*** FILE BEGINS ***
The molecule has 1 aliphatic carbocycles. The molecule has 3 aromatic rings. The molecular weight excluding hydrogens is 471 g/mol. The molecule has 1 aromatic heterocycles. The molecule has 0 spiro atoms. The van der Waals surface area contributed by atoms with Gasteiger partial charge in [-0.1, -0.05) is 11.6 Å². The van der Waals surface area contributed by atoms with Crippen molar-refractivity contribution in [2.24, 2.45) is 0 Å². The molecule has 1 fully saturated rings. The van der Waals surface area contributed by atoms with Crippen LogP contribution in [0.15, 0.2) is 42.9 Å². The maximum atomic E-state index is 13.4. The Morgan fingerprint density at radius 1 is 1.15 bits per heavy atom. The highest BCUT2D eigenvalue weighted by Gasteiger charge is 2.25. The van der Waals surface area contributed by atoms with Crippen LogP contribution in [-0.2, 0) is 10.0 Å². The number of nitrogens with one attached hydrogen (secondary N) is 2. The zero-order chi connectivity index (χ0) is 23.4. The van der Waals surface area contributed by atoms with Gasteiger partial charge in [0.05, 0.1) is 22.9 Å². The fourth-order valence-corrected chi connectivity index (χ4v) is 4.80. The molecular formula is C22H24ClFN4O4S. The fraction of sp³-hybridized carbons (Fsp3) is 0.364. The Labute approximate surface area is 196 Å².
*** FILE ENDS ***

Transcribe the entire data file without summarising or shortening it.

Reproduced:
The molecule has 1 aliphatic carbocycles. The molecule has 3 aromatic rings. The molecular weight excluding hydrogens is 471 g/mol. The molecule has 1 aromatic heterocycles. The molecule has 0 spiro atoms. The van der Waals surface area contributed by atoms with Gasteiger partial charge in [-0.1, -0.05) is 11.6 Å². The van der Waals surface area contributed by atoms with Crippen molar-refractivity contribution in [2.24, 2.45) is 0 Å². The molecule has 1 fully saturated rings. The van der Waals surface area contributed by atoms with Crippen LogP contribution in [0.15, 0.2) is 42.9 Å². The maximum atomic E-state index is 13.4. The Morgan fingerprint density at radius 1 is 1.15 bits per heavy atom. The highest BCUT2D eigenvalue weighted by Gasteiger charge is 2.25. The van der Waals surface area contributed by atoms with Crippen LogP contribution in [-0.2, 0) is 10.0 Å². The number of nitrogens with one attached hydrogen (secondary N) is 2. The zero-order chi connectivity index (χ0) is 23.4. The van der Waals surface area contributed by atoms with Gasteiger partial charge in [0.05, 0.1) is 22.9 Å². The fourth-order valence-corrected chi connectivity index (χ4v) is 4.80. The molecular formula is C22H24ClFN4O4S. The fraction of sp³-hybridized carbons (Fsp3) is 0.364. The Labute approximate surface area is 196 Å².